There are lower cost alternatives to private colleges. Consider SUNY, where tuition, fees and board at SUNY Albany come out to an annual rate of just under $17k. Even if snowflake takes a 5th year to “find themselves”, the opportunity cost isn’t that high. Save the money and encourage your kid to go to grad school.

Education is like getting keys- the more educated you are, the more keys you get. You may not use all the keys in your professional life, but you might not be able to open the one door you want without it.

Posted by drtomaso | Report as abusive
 

“I wouldn’t confuse “college-educated” with “well-educated.” Especially nowadays.”

As I said, it’s debatable how well colleges educate- but a discerning consumer with the drive to learn shouldn’t find this a problem. A lot of college is what you put into it.

I briefly taught undergrad computer science, during the heady dot-com days, and it was quite clear which students were there because mom and dad demanded it; which were there because they thought a CS degree was the path to riches; and which were there because they had a genuine interest in the subject.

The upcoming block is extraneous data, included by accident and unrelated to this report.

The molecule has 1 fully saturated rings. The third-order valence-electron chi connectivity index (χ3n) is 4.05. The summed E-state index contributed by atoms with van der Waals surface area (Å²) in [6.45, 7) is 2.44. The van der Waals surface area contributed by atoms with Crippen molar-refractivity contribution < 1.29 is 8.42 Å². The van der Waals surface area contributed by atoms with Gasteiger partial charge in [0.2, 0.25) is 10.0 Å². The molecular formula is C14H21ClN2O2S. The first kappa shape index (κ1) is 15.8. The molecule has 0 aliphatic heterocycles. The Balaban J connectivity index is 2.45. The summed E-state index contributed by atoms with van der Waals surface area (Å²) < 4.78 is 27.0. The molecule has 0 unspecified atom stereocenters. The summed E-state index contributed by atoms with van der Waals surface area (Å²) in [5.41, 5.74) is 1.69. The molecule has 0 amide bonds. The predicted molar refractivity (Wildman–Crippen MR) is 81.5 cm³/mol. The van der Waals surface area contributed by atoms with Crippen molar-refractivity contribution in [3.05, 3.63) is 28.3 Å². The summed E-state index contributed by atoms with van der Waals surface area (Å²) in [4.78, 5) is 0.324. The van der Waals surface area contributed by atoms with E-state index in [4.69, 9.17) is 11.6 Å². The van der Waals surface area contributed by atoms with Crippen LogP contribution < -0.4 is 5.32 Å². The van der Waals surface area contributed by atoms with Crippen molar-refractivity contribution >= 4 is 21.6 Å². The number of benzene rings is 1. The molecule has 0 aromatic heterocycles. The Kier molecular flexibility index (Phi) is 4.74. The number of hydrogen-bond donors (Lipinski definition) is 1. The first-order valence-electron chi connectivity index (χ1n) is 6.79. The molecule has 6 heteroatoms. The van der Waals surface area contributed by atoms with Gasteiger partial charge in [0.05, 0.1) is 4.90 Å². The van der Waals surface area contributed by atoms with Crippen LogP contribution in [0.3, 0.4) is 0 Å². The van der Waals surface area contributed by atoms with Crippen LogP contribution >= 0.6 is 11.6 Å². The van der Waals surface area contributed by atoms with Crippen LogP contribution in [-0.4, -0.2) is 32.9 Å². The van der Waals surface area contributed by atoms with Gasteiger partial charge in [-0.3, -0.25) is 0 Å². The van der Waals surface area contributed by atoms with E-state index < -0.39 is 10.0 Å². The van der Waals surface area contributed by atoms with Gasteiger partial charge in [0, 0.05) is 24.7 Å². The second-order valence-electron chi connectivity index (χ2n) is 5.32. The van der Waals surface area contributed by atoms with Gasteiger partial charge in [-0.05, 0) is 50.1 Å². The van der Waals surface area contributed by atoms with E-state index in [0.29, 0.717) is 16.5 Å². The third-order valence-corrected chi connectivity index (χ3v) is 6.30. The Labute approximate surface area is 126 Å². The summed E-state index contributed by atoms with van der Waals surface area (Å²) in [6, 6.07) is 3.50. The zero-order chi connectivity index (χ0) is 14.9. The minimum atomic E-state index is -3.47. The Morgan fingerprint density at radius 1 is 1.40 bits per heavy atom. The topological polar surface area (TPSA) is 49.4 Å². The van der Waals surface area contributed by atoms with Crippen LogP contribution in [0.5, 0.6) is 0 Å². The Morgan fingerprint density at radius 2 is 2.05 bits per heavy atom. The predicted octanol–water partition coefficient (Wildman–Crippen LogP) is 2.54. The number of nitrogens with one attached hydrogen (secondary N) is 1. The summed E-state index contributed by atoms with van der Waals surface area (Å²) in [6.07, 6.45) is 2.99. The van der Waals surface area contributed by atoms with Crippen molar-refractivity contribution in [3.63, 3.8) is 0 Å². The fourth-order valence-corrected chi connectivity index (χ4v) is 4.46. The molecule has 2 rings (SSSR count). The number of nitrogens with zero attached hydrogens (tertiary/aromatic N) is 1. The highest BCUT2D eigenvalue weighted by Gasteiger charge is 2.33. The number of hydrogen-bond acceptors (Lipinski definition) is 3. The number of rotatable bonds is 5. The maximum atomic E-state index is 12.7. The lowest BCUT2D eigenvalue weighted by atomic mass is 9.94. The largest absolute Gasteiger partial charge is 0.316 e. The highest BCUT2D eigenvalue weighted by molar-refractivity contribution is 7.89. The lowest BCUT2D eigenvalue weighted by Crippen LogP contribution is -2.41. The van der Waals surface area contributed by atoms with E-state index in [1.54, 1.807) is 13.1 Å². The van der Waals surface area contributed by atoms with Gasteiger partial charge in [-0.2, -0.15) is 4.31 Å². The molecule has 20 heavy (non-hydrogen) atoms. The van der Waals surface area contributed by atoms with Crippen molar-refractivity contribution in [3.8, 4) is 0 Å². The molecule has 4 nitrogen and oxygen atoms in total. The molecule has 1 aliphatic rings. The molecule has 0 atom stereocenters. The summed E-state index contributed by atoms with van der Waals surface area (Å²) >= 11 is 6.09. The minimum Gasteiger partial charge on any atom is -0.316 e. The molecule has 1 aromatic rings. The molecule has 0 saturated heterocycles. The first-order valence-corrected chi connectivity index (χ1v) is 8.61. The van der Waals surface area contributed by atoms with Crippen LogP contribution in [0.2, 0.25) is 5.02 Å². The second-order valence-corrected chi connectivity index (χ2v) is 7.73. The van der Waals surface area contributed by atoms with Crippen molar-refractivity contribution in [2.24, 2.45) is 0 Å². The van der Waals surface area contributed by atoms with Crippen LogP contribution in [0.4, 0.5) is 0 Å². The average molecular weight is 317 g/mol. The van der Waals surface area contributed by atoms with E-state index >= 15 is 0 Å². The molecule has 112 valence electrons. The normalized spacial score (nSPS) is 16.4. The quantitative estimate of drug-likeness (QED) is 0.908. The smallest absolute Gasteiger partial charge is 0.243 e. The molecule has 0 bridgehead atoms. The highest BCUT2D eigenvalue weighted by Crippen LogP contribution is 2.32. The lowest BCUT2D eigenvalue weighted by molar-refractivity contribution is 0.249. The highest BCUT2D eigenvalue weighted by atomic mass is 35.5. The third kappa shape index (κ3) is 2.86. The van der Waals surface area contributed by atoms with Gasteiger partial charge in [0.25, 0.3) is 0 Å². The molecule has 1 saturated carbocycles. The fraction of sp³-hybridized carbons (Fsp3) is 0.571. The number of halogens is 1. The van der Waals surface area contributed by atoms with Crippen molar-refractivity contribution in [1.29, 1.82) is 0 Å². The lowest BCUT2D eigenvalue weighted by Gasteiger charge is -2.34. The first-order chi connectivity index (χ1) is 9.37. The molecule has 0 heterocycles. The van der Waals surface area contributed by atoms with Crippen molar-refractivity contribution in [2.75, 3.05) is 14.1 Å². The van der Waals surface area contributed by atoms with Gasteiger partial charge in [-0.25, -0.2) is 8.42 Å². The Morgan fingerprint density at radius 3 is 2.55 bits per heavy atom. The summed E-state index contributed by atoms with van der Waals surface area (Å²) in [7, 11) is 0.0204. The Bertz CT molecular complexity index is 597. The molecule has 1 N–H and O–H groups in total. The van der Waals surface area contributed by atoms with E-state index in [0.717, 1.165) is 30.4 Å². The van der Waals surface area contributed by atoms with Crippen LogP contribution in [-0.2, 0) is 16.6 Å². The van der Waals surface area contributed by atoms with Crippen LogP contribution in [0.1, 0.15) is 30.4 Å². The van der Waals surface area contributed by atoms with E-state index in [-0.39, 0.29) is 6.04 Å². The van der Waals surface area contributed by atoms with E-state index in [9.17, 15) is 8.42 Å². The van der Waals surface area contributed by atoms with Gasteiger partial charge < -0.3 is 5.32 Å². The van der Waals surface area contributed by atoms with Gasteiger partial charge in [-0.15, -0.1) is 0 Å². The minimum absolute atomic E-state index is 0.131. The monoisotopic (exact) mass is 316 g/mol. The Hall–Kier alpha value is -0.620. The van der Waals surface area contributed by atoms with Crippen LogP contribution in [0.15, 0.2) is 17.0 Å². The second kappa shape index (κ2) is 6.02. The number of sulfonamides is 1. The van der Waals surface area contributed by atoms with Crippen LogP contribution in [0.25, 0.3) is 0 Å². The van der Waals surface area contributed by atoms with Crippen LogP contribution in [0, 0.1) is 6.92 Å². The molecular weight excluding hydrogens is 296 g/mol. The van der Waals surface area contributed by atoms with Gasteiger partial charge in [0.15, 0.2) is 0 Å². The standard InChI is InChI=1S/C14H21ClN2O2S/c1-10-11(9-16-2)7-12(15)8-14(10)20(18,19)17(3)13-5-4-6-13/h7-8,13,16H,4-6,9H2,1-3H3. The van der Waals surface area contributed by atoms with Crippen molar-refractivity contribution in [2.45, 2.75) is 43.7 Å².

This college grad’s biggest complaint is I didn’t do a 5-year MS program, and walked out on my PhD. I wasted an awful lot of time, and as a working professional, its been a struggle for me to go back. That said, my education opened incredibly rewarding doors for me.

Posted by drtomaso | Report as abusive
 

a college education is overrated; if one want to learn something, one learns better on their own than by trying to conform to a college curriculum…

skipping the college diversion didnt hurt bill gates, did it?

Posted by rjs0 | Report as abusive